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Woman in Game!
we really need to get a sticky for this sort of thing.
Any who, a good mid-highish end build is very doable on a $1k dollar budget. How good the build is really depends on the accessories you need. A copy of Windows is going to run you $80-$100 a monitor will run you $150ish, decent speakers or headset is another $80 or so, a keyboard and mouse will cost you say $50 for a decent bundle. As you can see you can easily spend $300-$400 just on the accessories leaving you with $600-$700 for the PC parts itself. If you have a monitor and a few other things sitting around it can give you an additional few hundred dollars to spend on the good stuff.
So lets say you got $700 to spend, when I do a build I break that down into thirds, or roughly $235 chunks. With this number in mind you want to find a CPU and mother board that costs roughly that combined. A GPU that runs you roughly that, and then the final $235 on tower, psu, hard drive, optical drive, and RAM. This will give you an overall very well built computer. You need to keep in mind a few things as special deals/sales can throw this number off.
here is a base build where I would start.
It comes in at $704. You may want to do some tweaking to your own preferences. I picked an average mid tower, find something you aesthetically like in that price range. Preferably made of a decent material as it protects your system. I also went a bit big on the power supply, ensuring it has enough power that you could go SLI in the future if you would like. This computer will run most anything currently on the market at near maxed or maxed out settings. In a year or two you may need to turn that down a bit but it will still chew through games at above average settings.
We're sorta like 7-Eleven. We're not always doing business, but we're always open.
Steam - palor700 XBL - LooneyPilot paxgaming.com
Glad to hear you're ready and willing to do your own build. You're right about saving money this way, but furthermore you'll ensure the system is as quick as it should be by giving a clean Windows install void of bloatware - and of course you'll learn a lot along the way.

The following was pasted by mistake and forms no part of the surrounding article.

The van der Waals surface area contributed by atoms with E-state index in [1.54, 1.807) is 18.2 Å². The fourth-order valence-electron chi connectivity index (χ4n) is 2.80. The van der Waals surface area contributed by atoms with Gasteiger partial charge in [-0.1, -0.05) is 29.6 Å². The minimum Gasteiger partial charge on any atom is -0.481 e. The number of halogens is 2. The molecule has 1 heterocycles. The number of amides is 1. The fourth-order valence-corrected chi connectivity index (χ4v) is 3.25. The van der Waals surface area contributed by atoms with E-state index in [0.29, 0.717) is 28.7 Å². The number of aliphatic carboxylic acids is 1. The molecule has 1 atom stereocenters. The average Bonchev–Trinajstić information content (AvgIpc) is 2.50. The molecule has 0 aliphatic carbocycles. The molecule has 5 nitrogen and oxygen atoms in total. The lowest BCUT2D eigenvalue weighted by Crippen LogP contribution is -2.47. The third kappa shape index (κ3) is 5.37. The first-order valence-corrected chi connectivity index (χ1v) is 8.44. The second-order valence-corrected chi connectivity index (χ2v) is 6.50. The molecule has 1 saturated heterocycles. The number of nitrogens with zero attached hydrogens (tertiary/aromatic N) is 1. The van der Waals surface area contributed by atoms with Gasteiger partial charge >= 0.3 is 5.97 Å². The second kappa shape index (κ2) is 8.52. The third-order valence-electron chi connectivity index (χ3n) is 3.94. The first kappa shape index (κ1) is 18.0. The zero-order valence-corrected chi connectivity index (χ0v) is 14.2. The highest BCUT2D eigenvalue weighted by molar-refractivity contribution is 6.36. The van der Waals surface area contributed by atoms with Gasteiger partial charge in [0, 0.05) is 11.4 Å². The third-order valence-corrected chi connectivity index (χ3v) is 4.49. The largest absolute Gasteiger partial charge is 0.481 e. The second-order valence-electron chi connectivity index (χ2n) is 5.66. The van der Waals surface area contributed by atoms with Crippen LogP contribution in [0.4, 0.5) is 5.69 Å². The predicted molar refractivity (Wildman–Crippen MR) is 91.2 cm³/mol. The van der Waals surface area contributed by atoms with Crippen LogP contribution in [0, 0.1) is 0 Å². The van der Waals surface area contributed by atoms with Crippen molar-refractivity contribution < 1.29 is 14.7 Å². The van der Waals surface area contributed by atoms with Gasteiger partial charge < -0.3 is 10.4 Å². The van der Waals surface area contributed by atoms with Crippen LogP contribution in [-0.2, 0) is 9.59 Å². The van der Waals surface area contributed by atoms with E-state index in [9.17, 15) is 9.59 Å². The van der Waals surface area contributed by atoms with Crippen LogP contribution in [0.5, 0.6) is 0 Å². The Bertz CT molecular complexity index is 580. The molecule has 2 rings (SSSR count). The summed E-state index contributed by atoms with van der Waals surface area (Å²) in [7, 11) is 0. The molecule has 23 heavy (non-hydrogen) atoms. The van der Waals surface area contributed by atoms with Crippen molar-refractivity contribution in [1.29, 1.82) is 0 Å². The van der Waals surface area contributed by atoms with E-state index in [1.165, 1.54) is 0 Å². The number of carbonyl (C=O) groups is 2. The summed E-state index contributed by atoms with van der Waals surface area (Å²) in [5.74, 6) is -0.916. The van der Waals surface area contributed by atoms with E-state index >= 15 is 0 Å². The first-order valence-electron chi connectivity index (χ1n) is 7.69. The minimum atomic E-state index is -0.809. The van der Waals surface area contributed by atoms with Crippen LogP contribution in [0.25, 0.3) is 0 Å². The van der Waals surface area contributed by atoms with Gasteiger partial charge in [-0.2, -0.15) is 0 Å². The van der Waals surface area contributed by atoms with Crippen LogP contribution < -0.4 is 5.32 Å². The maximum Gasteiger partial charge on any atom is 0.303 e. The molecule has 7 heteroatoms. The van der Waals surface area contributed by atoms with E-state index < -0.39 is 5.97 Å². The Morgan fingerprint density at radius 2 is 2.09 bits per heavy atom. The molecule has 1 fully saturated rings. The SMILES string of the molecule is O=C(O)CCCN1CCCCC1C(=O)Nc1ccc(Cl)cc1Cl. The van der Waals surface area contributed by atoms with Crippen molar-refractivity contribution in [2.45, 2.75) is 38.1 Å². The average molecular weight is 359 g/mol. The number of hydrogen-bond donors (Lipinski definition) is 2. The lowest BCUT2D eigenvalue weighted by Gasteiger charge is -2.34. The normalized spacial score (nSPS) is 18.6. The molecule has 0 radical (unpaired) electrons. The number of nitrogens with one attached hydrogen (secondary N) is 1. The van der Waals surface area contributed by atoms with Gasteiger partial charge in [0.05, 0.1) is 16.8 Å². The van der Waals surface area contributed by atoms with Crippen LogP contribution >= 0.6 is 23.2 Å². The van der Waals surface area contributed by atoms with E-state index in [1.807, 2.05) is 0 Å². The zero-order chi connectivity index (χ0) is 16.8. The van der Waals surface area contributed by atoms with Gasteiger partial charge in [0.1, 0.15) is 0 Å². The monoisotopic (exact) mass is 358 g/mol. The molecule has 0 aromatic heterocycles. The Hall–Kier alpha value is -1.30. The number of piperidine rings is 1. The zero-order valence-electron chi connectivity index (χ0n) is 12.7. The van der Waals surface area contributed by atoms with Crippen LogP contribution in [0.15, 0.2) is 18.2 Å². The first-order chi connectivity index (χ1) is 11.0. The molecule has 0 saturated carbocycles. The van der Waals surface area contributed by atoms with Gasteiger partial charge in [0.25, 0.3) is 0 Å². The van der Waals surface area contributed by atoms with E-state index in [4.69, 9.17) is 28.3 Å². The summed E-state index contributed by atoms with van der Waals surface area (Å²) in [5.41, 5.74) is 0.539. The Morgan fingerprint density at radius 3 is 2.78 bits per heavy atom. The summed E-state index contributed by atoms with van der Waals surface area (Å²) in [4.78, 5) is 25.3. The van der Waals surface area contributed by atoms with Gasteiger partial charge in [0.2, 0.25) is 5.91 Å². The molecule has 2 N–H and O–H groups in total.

The persistent rapid advancement of consumer hardware means the "best" rig you can throw together for any given budget is constantly changing, even from one week to the next. The key to getting the biggest bang for your buck, is patience. Keeping an eye out for high quality components at fairly discounted prices, scanning for rebates, combo discounts and coupon codes.
Anyhow, it's been several months since I've pieced a build together so... standby, I'll probably post an example build with some notes before this time tomorrow.
Edit: Oh, I didn't even see Palor had already responded by the time I published - cheers mate.
Thank you so much for the fast feed back, I am definitely taking both suggestions into account. I saved that link for future reference and looking for good discounts. I do not have the funds to buy a system just yet but it never hurts to start my research early!
You can save yourself money by watching for sales as you save up. For the most part there are 3 parts that should be purchased together, those are the mother board, processor and Ram. Everything else is mostly universal. Any SATA hard drive will work, any SATA optical drive will work. Power supplies are universal. Any mid or large tower will work, if you get a micro tower you need a micro MB. Lastly most any common GPU will work as PCIE 2.0 and 3.0 are standard and backwards compatible.
Here are a few notes to keep in mind. If you have the desk or floor space stay away from micro towers. They just add a headache in terms of installing and upgrading components, also tend to have poorer cooling.
Buy a Silver or better rated power supply. A bad power supply can fry your entire build if it flakes out, it is best to spend another $20-$40 just to be safe.
Spend roughly the same amount on both your CPU and MB. A common mistake many people make is they spend $300 on a CPU and then place it in an $80 MB. The MB is the backbone of the system, all data at some point transfers across the MB either from the hard drive to the CPU or CPU to ram, etc, etc.
Palor's got some great stuff going although I think I would suggest a 660ti instead of 660.
Some things to look for:
-Power Supply: 80 PLUS Gold certified is the best quality PSU, although silver and bronze are also great. Try to get something that's at least bronze. 650 watts should be fine.
-Graphics Card: 660ti or Randeon HD 7870 will run almost all modern games at good graphics levels.
-Processor: 4 cores is enough, and is the most demanded by most games(minimum requirements often only need 2.) Intel is generally faster but more expensive than AMD.
-Motherboard: don't spend much more than $100, unless you actually plan to overclock. Also make sure the SLI slots are compatible with anything you're going to put in them (Graphics card, sound card, wifi card, etc.)
-Memory: 8GB is plenty, considering most games barely take advantage of it.
-Case: make sure it can fit your power supply, generally this means ATX compatible.
-Optical drive: don't spend more than $20.
-Hard drive: pay attention to the rating on whatever site you're buying from. Cheaper hard drives are more prone to failing or even arriving broken. Get a quality drive.
I always buy from Newegg or Tigerdirect as they generally have the best prices and they consistently have sales.
It'll tell you everything you need to know and people are real helpful.
I found a great website that explains the different parts of a PC and gives you a good idea of what to buy. Go here, www.logicalincrements.com